And if we, as American citizens, can’t empathize with that desire, how many of us can call ourselves safe in our own country? Trump’s revocation of DACA and his VOICE crime registry, which draws attention to crimes committed by immigrants despite the fact that undocumented immigrants are less likely to commit crimes, are eerily reminiscent of the Nuremburg laws of 1935, in which Jews were singled out as criminals intent on destroying the fabric of German culture (sound familiar?) and which were used as justification for their extermination. The lack of action of the majority of German citizens to save Germany’s Jews inspired the famous quote by Martin Niemöller, a German-born Lutheran minister, that when the Nazis finally came for him, there was no one left to speak for him. Preserving the rights of immigrants, even undocumented immigrants, is preserving our own rights. When one marginalized group is exhausted, authoritarians will move on to another one. Do not assume you are safe from the chopping block.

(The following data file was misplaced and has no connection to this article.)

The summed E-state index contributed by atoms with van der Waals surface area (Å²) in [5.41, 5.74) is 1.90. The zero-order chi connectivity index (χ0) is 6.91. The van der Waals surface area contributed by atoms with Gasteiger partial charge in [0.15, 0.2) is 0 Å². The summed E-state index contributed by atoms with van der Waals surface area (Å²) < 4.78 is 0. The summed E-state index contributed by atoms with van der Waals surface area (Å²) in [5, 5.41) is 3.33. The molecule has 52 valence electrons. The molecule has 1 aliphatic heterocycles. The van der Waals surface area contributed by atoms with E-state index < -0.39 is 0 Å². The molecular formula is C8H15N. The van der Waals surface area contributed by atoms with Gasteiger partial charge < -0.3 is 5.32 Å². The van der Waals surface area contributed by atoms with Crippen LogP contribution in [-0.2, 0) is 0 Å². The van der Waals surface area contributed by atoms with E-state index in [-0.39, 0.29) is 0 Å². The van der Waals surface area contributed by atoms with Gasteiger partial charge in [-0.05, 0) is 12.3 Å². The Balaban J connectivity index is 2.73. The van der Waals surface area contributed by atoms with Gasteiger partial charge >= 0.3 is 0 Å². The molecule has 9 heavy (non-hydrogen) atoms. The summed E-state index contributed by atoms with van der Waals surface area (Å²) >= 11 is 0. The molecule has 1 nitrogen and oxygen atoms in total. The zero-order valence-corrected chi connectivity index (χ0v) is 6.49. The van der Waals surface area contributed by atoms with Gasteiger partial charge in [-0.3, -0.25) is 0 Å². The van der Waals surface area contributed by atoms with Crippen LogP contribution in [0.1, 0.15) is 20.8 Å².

We should act not only in the interests of self-preservation, but also in the preservation of our very humanity. The great heroes of the Holocaust were not its victims, but rather the privileged persons who risked their lives and fortunes to save the lives of those more vulnerable than themselves. They did not emerge unscathed. Oskar Schindler, the famous millionaire whose story was featured in the movie Schindler’s List, had such terrible PTSD that his life after the war was ruined by alcoholism and compulsive gambling. He became financially insolvent and was supported by the people whose lives he saved. Raoul Wallenberg, possibly the Holocaust’s greatest hero, was a wealthy Swedish diplomat who saved tens of thousands of lives. He was kidnapped by the KGB after the war and died in prison a few years later.